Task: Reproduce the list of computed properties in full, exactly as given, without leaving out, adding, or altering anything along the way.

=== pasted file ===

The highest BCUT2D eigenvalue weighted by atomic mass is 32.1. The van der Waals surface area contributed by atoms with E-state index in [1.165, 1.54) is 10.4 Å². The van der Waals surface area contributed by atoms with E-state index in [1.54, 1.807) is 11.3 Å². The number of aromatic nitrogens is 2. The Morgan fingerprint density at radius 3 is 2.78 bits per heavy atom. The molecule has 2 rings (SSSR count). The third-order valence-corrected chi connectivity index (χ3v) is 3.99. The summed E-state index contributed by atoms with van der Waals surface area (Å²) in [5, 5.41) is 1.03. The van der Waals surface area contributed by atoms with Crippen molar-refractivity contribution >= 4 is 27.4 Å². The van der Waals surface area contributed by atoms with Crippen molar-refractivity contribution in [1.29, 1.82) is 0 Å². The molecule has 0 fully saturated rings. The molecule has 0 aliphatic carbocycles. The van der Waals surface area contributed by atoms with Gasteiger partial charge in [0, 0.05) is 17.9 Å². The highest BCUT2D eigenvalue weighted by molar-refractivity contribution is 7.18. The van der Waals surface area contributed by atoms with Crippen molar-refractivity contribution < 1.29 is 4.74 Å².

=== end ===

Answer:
The highest BCUT2D eigenvalue weighted by atomic mass is 32.1. The van der Waals surface area contributed by atoms with E-state index in [1.165, 1.54) is 10.4 Å². The van der Waals surface area contributed by atoms with E-state index in [1.54, 1.807) is 11.3 Å². The number of aromatic nitrogens is 2. The Morgan fingerprint density at radius 3 is 2.78 bits per heavy atom. The molecule has 2 rings (SSSR count). The third-order valence-corrected chi connectivity index (χ3v) is 3.99. The summed E-state index contributed by atoms with van der Waals surface area (Å²) in [5, 5.41) is 1.03. The van der Waals surface area contributed by atoms with Crippen molar-refractivity contribution >= 4 is 27.4 Å². The van der Waals surface area contributed by atoms with Crippen molar-refractivity contribution in [1.29, 1.82) is 0 Å². The molecule has 0 fully saturated rings. The molecule has 0 aliphatic carbocycles. The van der Waals surface area contributed by atoms with Gasteiger partial charge in [0, 0.05) is 17.9 Å². The highest BCUT2D eigenvalue weighted by molar-refractivity contribution is 7.18. The van der Waals surface area contributed by atoms with Crippen molar-refractivity contribution < 1.29 is 4.74 Å².